“The mop-topped singers claimed row five, economy section of the flight. What’s more, there were no screaming, crying masses to greet them — only a handful of newsmen and photographers. They were the Beatles from Victoria’s London Wax Museum — John, Paul, George and Ringo in life-size wax images.”
The wax figures were en route to the Montreal Ville Marie Wax Museum, where they were to be displayed for an indefinite period.
The real Beatles were in Toronto, where they had picked up $100,000 for two brief shows for 36,000 wildly cheering teenagers.
How did the other passengers take to travelling with the fake Fab Four? “It’s all right,” quipped one, “as long as they do not start talking back.” Edmonton was swept up in Beatlemania that summer.
“You could tell by the hair,” the Jour details
While the youth of today may know him better as the old guy from that Rihanna video, there are plenty of fans from other generations that would be excited to see Paul McCartney live — and they're in luck.
Macca will be continuing his world travels on the "Out There" tour this fall, and he has now confirmed a Toronto date at the Air Canada Centre on October 17.
"I am pleased to welcome Sir Paul McCartney to perform in our city," said Toronto Mayor John Tory in a press release. "One of my first acts as Mayor was to get to work on making Toronto a more music friendly city, and hosting an artist like Sir Paul McCartney is another example of how growing the music culture in Toronto is delivering results. Music not only creates jobs, it attracts investment, and I will continue to focus on making music an integral part of the cultural and economic fabric of our city."
McCartney will be performing hits from across his decades-spanning career, including beloved hits from his work with the Beatles and Wings, as well as solo material. The press release also notes that attendees can expect "massive screens, lasers, fireworks, unique video content and, of course, the best songs in the world."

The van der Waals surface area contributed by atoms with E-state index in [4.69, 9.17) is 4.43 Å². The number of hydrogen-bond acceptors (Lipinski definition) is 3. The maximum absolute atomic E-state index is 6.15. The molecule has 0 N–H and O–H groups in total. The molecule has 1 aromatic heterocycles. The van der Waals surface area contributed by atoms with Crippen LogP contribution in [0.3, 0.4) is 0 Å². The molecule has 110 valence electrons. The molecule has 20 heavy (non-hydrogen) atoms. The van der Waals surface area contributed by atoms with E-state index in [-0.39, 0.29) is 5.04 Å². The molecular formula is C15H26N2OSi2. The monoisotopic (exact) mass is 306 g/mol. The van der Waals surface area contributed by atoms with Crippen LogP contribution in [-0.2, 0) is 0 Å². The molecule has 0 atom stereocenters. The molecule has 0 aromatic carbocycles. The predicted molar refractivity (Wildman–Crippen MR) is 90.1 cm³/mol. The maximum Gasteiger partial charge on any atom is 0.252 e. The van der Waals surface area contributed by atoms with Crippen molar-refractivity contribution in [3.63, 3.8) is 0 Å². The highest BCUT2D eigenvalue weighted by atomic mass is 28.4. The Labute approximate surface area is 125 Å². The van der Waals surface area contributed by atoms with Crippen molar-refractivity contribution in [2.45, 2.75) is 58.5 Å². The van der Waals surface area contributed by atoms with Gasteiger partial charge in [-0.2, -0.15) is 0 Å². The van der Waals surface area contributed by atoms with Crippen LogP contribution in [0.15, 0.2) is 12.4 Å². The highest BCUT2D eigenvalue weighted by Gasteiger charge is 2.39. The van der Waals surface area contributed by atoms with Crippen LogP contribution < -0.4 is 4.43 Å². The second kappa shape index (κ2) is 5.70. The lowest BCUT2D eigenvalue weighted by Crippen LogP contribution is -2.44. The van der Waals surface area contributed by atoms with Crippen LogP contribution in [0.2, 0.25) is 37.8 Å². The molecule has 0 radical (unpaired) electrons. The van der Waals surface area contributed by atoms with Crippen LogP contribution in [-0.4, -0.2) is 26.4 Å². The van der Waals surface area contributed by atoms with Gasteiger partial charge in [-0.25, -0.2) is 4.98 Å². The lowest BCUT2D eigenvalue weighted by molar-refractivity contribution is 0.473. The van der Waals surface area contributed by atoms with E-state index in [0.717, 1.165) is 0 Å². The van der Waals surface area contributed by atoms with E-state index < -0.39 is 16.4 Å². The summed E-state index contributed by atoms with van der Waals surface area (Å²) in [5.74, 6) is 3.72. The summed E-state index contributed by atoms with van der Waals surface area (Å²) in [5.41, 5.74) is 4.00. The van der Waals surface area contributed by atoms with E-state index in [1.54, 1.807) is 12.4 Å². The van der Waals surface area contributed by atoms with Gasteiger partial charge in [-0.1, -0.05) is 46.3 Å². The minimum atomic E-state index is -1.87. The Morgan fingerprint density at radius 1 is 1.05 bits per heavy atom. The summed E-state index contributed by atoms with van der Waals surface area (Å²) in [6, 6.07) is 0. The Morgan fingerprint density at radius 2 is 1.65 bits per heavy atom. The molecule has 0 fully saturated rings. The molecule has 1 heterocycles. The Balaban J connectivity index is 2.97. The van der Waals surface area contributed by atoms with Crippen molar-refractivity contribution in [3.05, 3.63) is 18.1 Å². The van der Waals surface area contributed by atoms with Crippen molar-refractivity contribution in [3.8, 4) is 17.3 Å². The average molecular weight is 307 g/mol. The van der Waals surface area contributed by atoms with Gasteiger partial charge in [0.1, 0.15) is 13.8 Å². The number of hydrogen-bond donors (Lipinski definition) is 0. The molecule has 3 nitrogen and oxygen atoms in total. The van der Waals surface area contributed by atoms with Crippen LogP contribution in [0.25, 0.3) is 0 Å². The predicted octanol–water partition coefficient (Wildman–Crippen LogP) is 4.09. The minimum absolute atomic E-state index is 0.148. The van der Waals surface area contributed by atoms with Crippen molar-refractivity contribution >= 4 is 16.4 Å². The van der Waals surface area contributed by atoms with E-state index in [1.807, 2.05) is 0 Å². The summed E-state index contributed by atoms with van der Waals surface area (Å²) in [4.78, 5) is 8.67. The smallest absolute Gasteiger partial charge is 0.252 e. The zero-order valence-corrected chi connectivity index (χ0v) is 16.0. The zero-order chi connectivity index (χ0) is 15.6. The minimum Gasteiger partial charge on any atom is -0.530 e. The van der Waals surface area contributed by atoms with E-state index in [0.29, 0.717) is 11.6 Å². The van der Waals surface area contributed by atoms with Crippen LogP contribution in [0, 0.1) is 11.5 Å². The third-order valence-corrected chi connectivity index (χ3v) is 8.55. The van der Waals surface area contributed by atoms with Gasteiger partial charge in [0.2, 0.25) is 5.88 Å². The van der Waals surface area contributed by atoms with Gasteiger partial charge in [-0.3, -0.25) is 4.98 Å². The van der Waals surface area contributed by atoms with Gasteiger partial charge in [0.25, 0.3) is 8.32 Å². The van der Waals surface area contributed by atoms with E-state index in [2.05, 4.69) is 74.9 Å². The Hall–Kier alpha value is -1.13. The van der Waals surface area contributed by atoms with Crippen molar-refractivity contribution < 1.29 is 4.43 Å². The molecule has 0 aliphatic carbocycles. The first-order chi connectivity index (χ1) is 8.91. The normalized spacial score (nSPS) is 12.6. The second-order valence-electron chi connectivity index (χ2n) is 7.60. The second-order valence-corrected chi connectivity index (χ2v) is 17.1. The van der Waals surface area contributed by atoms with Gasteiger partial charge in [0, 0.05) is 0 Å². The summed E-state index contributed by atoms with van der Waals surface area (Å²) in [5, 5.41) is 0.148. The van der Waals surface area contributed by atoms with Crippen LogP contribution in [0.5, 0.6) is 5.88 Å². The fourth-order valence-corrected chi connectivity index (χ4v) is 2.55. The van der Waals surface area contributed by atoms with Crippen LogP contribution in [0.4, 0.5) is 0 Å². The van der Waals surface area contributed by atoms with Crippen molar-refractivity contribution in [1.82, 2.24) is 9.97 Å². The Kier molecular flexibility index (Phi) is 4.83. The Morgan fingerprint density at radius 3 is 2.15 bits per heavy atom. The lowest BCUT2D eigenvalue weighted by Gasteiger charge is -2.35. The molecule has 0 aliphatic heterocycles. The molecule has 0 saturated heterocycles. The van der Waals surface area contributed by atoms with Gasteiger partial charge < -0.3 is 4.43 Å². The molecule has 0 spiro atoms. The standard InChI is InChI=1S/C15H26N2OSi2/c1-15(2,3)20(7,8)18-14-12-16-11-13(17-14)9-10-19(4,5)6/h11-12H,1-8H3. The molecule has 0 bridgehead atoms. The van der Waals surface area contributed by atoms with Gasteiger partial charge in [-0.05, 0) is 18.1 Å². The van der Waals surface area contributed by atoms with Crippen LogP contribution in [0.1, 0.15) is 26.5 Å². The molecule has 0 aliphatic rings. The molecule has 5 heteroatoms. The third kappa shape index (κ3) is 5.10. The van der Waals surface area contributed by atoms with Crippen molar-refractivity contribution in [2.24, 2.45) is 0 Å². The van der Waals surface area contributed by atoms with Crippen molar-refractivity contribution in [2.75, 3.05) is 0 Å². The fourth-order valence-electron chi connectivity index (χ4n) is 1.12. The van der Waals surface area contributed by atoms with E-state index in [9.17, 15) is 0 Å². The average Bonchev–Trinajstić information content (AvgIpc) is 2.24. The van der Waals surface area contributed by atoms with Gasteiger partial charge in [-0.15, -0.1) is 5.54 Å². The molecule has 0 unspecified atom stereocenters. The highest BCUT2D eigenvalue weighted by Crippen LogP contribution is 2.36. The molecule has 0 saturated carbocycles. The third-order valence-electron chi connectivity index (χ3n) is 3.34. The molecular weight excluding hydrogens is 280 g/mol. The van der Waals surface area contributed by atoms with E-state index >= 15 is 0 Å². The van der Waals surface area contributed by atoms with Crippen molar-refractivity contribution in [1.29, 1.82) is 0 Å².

It’s a been a booming era for rediscovered Beatles photos, from the famous lost Beatles photographs taken by their tour manager to Linda McCartney’s tender portraits to Harry Benson’s luminous black-and-white photos of the Fab Four.
On this day in 1969, two days after their final recording session, the Beatles gathered at Tittenhurst Park, where John Lennon and Yoko Ono resided, for a photo shoot they didn’t realize would be their last — an instance of those bittersweet “unknown lasts” that wedge themselves between our lived experience and our memory, sometimes violently and other times with the tender wistfulness of nostalgia.
The cast of characters on that fateful August 22, captured by photographers Ethan Russell and Monte Fresco and Beatles assistant Mal Evans, included the Fab Four, Yoko Ono, a very pregnant Linda McCarney (a photographer herself), Apple Corps’ press officer Derek Taylor, Paul McCartney’s sheepdog Martha, and two donkeys Lennon and Ono kept on the property.
"Linda shot some 16mm footage on my camera. That turned out to be the last film taken.” ~ Paul McCartney
"It was just a photo session. I wasn’t there think details
A Minneapolis Tribune summer intern shared John Lennon’s potato chips in a Minneapolis hotel in August 1965 -- 50 years ago -- after posing as a hotel waitress, and got a front-page story out of it.
Holly (previously Susan) Stocking, now a retired professor of journalism at Indiana University, was a reporting intern at the Minneapolis Tribune in the summer of 1965 when the Beatles came to visit. Their one and only concert in Minnesota was on August 21, 1965 – 50 years ago. Stocking dressed up as a waitress at the hotel where the band was staying, in hopes of getting access to the band. Here is the story of her encounter – and how John Lennon took pity on a fledgling reporter, enabling her to get a page-one story, transcribed word-for-word below.